Starting off known as Tusk
, this Canadian death metal group formed in 2006 in Vancouver
and later changed its moniker to Auroch
. After participating in a few split releases and putting out a couple demos, as well as their debut full-length "From Forgotten
Worlds," they struck a deal with Profound Lore Records (Evoken
). This subsequently led to the release of their second full-length "Taman Shud
" in 2014.
The musicianship, while not without its flaws, is quite solid. The vocals, for starters, mainly consist of your typical death metal growls, but in the background, there are high-pitched screams that fade in and out on occasion. This was probably intended to underscore the album's haunting atmosphere, which at times it does, but tends to sound a bit distracting in that they are somewhat randomly placed. Meanwhile
, the guitars and drums, although a bit slippery at times, show their prowess rather nicely with lots of technicality in both fields.
Production-wise, it's very clear that this album was headed towards a raw type of sound to match the band's old-school death metal style, and it succeeds. It's a welcoming type of aura for fans of the said genre, with the instruments sounding very unpolished and the vocals echoing quite a bit. At the same time, however, the music also sounds clear enough for modern fans to be roped in, so both old and new listeners are satisfied simultaneously. Because of this, the production is a strong aspect of this record due to its versatility.
When it comes to the song construction, the music itself is built as solid as concrete, with each track being concise and well tied-together. It's composed of traditional death metal laden with blast-beats, growls, and deep-tone guitar play. However, there are also hints of black metal influence within pretty much each track, thus upping the record's raw and sinister sound. The formula works overall, because the album knows how to deliver well-structured music without trying too hard to punish its audience with bludgeoning tunes.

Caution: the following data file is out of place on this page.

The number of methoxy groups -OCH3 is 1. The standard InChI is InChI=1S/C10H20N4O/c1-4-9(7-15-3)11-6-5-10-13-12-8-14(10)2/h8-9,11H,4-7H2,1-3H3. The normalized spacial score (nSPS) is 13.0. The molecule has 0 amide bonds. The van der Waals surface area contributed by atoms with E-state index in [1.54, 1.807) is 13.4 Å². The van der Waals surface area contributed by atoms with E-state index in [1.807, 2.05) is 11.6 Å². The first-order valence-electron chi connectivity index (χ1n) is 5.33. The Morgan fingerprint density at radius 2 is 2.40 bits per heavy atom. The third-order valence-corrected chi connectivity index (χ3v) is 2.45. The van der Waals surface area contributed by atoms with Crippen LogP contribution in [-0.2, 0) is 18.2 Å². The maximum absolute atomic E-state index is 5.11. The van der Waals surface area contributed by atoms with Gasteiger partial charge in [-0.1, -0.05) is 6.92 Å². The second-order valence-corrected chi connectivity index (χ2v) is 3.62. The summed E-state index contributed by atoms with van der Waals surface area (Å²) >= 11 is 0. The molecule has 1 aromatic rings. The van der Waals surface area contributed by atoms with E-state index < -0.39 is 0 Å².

On the other hand, however, the main problem with this release is that while it's tightly-built, it's not that memorable. There are some standouts, including the grooves in both "Noxious Plume" and "Defixio," but aside from that, there isn't much to the record to stick to the listener's brain and leave a bold impression on the listener. The album has the construction of the music down fine, but the tracks tend to be a bit too monotonous to be that memorable ride.
With all pros and cons weighed out, even though "Taman Shud
" is far from perfect, it's still a decent death metal release. All of the elements work fine despite any hiccups, with the sturdy writing, occasional hooks, and powerful sound mixing. As such, both old-school and modern death metal fans will likely enjoy it, for once again, it is a good album; It just doesn't have quite enough power and awe for it to be considered a great record rather than a merely good one.
Originally posted on: http://metaljerky.blogspot.com/